As nations race to reach ambitious climate goals, can sustainable urban designs help cut energy use and boost social well-being?
Kayaking along canals to pick up your groceries, walking a few minutes to the metro station, or cycling down pedestrianised streets to meet the neighbours: if you want to live in Copenhagen’s North Harbour, a car would be obsolete.
That, at least, is the aim of architect Rita Justesen. Since 2007 she has been tasked with transforming the former industrial harbour in Denmark’s capital into a brand-new neighbourhood, and ensuring its 3.5 million square metres of residential and commercial floor space is financially viable and climate-smart.
That means cars tucked away, inconveniently, in centralised carparks to discourage driving; more cycle paths; canals and harbour pools clean enough to swim in; and the construction of a well-connected metro station for its projected 40,000 residents and 40,000 workers by 2060.
As nations race to reach ambitious climate goals to lower carbon emissions, many cities have been looking to sustainable urban designs to help residents cut energy use, boost social well-being and cohesion, and cope with rising heat and flooding.
Designing spaces that acknowledge the impact of climate change can help to change behaviour and make it easier for people to live greener lives, according to a report by the British Psychological Society.
Around the world, cities use more than two-thirds of the world’s energy and account for about three-quarters of carbon dioxide emissions, according to the United Nations.
With rapid urbanisation, more than two-thirds of people will live in cities by 2050, the U.N. projects.
That is why cities are seen as key to meeting the commitment under the 2015 Paris Agreement of reducing emissions to keep the rise in global temperatures to “well below” 2 degrees Celsius (3.6F) above pre-industrial levels.
A 1.5-degree Celsius rise would give vulnerable populations a chance of surviving climate shocks like flooding, cyclones, droughts and higher sea levels, experts say.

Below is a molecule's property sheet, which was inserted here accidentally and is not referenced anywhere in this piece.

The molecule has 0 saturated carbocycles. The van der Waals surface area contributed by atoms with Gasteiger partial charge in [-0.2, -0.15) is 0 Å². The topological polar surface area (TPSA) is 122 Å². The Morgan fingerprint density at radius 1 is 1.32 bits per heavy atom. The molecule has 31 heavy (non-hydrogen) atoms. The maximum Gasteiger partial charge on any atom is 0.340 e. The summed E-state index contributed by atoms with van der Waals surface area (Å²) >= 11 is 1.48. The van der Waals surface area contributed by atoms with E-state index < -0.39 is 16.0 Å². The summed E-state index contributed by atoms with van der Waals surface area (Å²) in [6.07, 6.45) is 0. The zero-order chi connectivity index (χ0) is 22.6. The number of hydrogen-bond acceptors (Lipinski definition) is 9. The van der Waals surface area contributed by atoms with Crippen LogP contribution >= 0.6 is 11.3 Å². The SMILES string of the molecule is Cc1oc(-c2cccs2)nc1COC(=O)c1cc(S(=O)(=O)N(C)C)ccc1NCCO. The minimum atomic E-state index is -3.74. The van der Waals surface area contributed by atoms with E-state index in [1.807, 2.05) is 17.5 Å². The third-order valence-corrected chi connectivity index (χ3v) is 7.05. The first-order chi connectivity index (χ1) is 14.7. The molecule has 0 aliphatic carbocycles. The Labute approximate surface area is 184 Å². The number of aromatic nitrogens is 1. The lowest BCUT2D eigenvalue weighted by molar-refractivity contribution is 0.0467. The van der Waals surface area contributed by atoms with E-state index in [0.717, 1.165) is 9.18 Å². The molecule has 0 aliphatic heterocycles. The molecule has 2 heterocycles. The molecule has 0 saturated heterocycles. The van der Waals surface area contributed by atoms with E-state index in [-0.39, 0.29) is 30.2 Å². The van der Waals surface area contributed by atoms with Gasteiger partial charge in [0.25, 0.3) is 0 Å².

Worldwide, sea levels have risen 26 centimetres (10 inches) since the late 19th century, driven up by melting ice and a natural expansion of water in the oceans as they warm, United Nations data show.
A U.N. panel of climate scientists said in 2014 that sea levels could rise by up to a metre by 2100.
Copenhagen council estimated that if there were no form of protection from flooding due to storm surges, the damage over the next century would cost up to 20 billion Danish krone ($3.14 billion).
By comparison, it would cost up to four billion Danish krone ($627 million) to prevent this from happening.
Apart from future-proofing itself from the sea-level rise and flooding – from green roofs and parks that absorb rainwater, to large barriers that can curb flooding – the city is also on a mission to become the first capital to cut climate-changing emissions by 2025.
“If we look at global development, we see an increase in populations in cities, and it’s a really huge number. And if investments are not climate-friendly, then (climate change) will be impossible to solve,” Jorgen Abildgaard, director of the city’s climate programme, told the Thomson Reuters Foundation.
Like Justesen, architect Peter Raaschou-Nielsen said creating spaces that help people cope with climate shocks has been at the core of all his designs at Danish firm Gehl.
But fostering social cohesion and interactions are also crucial for sustainable cities of the future, he said.
“The projects I’ve been working on have had this focus on the environment – socially, financially, well-being, nature – to create better cities for the people living there and also to do something positive for the environment,” he said at his studio.
Raaschou-Nielsen cited the positive effects of a 2012 redevelopment project he worked on in the flood-prone town of Kokkedal, 30 kilometres (18 miles) north of Copenhagen.
Though the rundown area had a reputation for crime and gangs, it was revitalised through features like better lighting for improved safety, green spaces and community gardens.
“It’s no longer the ‘ghetto’ but it’s transformed into lively neighbourhoods with a new identity,” said Raaschou-Nielsen.
“It’s great that you can do a solution like that … and at the same time you solve these climate challenges,” he said.
Reporting by Lin Taylor @linnytayls. Editing by Robert Carmichael. Published with the permission of the Thomson Reuters Foundation, the charitable arm of Thomson Reuters that covers humanitarian issues, conflicts, land and property rights, modern slavery and human trafficking, gender equality, climate change and resilience.
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